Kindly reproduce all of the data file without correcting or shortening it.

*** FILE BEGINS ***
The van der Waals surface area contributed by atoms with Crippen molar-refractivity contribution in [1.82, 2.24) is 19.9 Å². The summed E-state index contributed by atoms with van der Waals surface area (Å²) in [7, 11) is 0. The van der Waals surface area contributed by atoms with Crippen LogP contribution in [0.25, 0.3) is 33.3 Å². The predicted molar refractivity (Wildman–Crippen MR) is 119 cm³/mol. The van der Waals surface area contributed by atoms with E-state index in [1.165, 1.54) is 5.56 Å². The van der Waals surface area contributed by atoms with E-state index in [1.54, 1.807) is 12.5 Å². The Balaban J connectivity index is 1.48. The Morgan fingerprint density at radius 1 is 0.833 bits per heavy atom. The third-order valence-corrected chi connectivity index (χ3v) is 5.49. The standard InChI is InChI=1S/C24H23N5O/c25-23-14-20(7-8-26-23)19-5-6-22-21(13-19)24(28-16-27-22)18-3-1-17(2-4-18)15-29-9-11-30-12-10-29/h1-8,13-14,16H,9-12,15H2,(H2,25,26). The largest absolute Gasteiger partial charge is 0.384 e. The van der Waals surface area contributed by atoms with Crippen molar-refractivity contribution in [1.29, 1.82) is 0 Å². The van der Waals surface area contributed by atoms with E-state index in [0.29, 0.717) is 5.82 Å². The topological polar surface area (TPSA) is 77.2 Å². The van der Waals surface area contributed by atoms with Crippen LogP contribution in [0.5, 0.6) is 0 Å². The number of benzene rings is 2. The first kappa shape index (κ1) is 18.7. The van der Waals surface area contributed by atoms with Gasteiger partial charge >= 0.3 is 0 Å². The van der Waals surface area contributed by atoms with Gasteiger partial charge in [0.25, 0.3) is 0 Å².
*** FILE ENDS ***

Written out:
The van der Waals surface area contributed by atoms with Crippen molar-refractivity contribution in [1.82, 2.24) is 19.9 Å². The summed E-state index contributed by atoms with van der Waals surface area (Å²) in [7, 11) is 0. The van der Waals surface area contributed by atoms with Crippen LogP contribution in [0.25, 0.3) is 33.3 Å². The predicted molar refractivity (Wildman–Crippen MR) is 119 cm³/mol. The van der Waals surface area contributed by atoms with E-state index in [1.165, 1.54) is 5.56 Å². The van der Waals surface area contributed by atoms with E-state index in [1.54, 1.807) is 12.5 Å². The Balaban J connectivity index is 1.48. The Morgan fingerprint density at radius 1 is 0.833 bits per heavy atom. The third-order valence-corrected chi connectivity index (χ3v) is 5.49. The standard InChI is InChI=1S/C24H23N5O/c25-23-14-20(7-8-26-23)19-5-6-22-21(13-19)24(28-16-27-22)18-3-1-17(2-4-18)15-29-9-11-30-12-10-29/h1-8,13-14,16H,9-12,15H2,(H2,25,26). The largest absolute Gasteiger partial charge is 0.384 e. The van der Waals surface area contributed by atoms with Crippen molar-refractivity contribution in [1.29, 1.82) is 0 Å². The van der Waals surface area contributed by atoms with E-state index in [0.29, 0.717) is 5.82 Å². The topological polar surface area (TPSA) is 77.2 Å². The van der Waals surface area contributed by atoms with Crippen LogP contribution in [0.5, 0.6) is 0 Å². The number of benzene rings is 2. The first kappa shape index (κ1) is 18.7. The van der Waals surface area contributed by atoms with Gasteiger partial charge >= 0.3 is 0 Å². The van der Waals surface area contributed by atoms with Gasteiger partial charge in [0.25, 0.3) is 0 Å².